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Statistical analysis of simulated supernovae in the optical energy band

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  • Großansicht:
    Figure 1: Left: Rand index to compare how similar original and predicted clusters are. Transformations of the initial data is described in the legend. The best Rand index is calculated for different positions of the supernova (50 vs 25 pc data). Right: the result of clustering from the k-mean algorithm for the best Rand index. Predicted clusters are shown as crosses and circles and original clusters are in color (50 pc data, green and 25 pc, orange).
  • Großansicht:
    Figure 2: Example of density and temperature slices through the supernova explosion center for different simulations. The white dot shows the position of the supernova explosion. We analyze 44 simulations and all of them have different density distributions that lead to highly asymmetric explosions and complex optical emission. That can be statistically distinguished after.

Polina Smirnova

Massive stars (> 8 M) end their life as a supernova (SN) explosion and about 1051 erg is released into the interstellar medium (ISM). In the later stages of SN evolution, about 70% of this energy is lost due to radiative cooling. This loss can be observed in forbidden lines in the optical range, e.g. [O III] (λ 5007), [N II] (λ 6583), [S II] (λ 6717, 6731), Hα (λ 6563), Hβ (λ 4861). In this work, we have carried out a statistical study of the optical emission of SN remnants which are simulated using the 3D (magneto)hydrodynamic code FLASH in a realistic ISM. Two positions of the SN were considered: at distances of 25 and 50 pc from the centre of mass of the molecular cloud. Then optical emission is reproduced using our optical emisssion post-proccessing tool based on cooling tables from MAPPINGS V code. We studied the influence of magnetic field (MHD vs HD) and the position of the SN (25 or 50 pc from the molecular cloud) on the optical emission.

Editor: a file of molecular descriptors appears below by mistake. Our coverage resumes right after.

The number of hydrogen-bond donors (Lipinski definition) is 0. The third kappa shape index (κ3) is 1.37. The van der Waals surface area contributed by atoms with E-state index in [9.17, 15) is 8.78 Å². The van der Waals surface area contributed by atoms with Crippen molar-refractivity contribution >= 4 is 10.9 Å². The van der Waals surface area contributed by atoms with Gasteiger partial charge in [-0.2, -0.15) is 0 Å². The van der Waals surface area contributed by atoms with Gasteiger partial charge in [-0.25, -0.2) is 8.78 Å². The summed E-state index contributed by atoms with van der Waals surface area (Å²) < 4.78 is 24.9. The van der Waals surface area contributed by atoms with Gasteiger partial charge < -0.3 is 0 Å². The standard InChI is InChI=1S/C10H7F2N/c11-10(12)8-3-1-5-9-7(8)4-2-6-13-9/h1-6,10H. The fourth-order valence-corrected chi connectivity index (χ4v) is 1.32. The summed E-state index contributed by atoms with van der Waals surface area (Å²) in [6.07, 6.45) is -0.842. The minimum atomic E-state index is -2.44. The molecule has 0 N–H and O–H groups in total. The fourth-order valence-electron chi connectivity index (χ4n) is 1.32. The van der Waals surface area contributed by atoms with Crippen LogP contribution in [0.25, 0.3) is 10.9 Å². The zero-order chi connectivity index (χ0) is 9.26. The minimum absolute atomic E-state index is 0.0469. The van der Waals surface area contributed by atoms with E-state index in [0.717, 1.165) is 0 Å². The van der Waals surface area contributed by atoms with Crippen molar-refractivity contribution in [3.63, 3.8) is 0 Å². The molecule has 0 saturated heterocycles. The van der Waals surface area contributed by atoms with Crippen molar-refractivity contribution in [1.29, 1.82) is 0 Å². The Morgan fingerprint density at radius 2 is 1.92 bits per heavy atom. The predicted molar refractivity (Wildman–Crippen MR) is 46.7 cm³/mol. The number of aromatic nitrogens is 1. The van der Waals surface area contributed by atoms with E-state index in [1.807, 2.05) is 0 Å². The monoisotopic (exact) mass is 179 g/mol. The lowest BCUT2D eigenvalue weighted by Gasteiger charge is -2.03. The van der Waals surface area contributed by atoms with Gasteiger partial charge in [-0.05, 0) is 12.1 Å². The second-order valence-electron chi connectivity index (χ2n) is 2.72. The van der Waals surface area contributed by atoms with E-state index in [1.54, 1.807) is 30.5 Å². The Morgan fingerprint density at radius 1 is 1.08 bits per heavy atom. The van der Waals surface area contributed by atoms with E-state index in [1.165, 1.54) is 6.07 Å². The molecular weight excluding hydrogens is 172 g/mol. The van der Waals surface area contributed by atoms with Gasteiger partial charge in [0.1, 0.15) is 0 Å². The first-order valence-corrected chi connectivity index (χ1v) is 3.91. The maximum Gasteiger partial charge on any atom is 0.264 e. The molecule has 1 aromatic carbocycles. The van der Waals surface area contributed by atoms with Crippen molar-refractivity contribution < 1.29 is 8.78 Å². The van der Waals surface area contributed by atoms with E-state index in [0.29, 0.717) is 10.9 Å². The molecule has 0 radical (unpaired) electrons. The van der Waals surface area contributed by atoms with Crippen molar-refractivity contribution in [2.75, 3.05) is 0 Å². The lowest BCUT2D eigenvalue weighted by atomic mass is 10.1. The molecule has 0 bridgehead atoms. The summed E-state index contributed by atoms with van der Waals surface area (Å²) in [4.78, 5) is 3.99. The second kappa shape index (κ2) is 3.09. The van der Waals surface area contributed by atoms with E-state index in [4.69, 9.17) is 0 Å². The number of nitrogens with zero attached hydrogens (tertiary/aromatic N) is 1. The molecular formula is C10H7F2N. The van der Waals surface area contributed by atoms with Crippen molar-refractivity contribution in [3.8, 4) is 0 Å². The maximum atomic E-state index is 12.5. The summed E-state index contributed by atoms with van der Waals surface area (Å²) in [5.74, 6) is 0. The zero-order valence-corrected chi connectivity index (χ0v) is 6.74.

We started from a four-dimensional dataset of line ratios ([O III] (λ 5007)/Hβ, [O III] (λ 5007)/Hα, [N II] (λ 6583)/Hα, [S II] (λ 6531)/Hα) for four different cases of initial parameters (MHD 25 pc, MHD 50 pc, HD 25 pc, HD 50 pc). First of all, the number of dimensions had to be reduced (from four-dimensional dataset to two-dimensional), to use only independent line ratios. The reduction was done by the principal component analysis (PCA) and t-SNE algorithms. PCA chooses the main components with the biggest dispersion, and t-SNE calculates the measure of similarity in the high and low dimension spaces and minimises the Kullback-Liebler divergence. Then the data is divided into clusters with the k-means algorithm. k-means minimises the sum of squares (using Euclidean metrics), between the centres (which were already found) and points in the scatter-plot. At the end we use the Rand index that indicates the similarity between the assumed (original, e. g. with and without magnetic field or 50 vs 25 pc) clusters and the predicted clusters from the algorithm. The closer the Rand index is to 1.0, the better the clustering is. Various transformations of the initial data were also considered: polynomial, standard and logarithmic. The best Rand index is obtained for data without change.

As a result, the presence or absence of a magnetic field has almost no effect on the optical emission from the SN remnant and the difference can not be found statistically. However, the density distribution at the site of the SN changes the entire evolution of the SN remnant. The interaction of the SN remnant with the inhomogeneous structure of the molecular cloud significantly affects the distribution of hot gas. This changes the observational characteristics of the SN remnant and makes it possible to distinguish between SN exploded at 25 pc and 50 pc from the center of mass of the molecular cloud.  These datasets are easily divided into different clusters.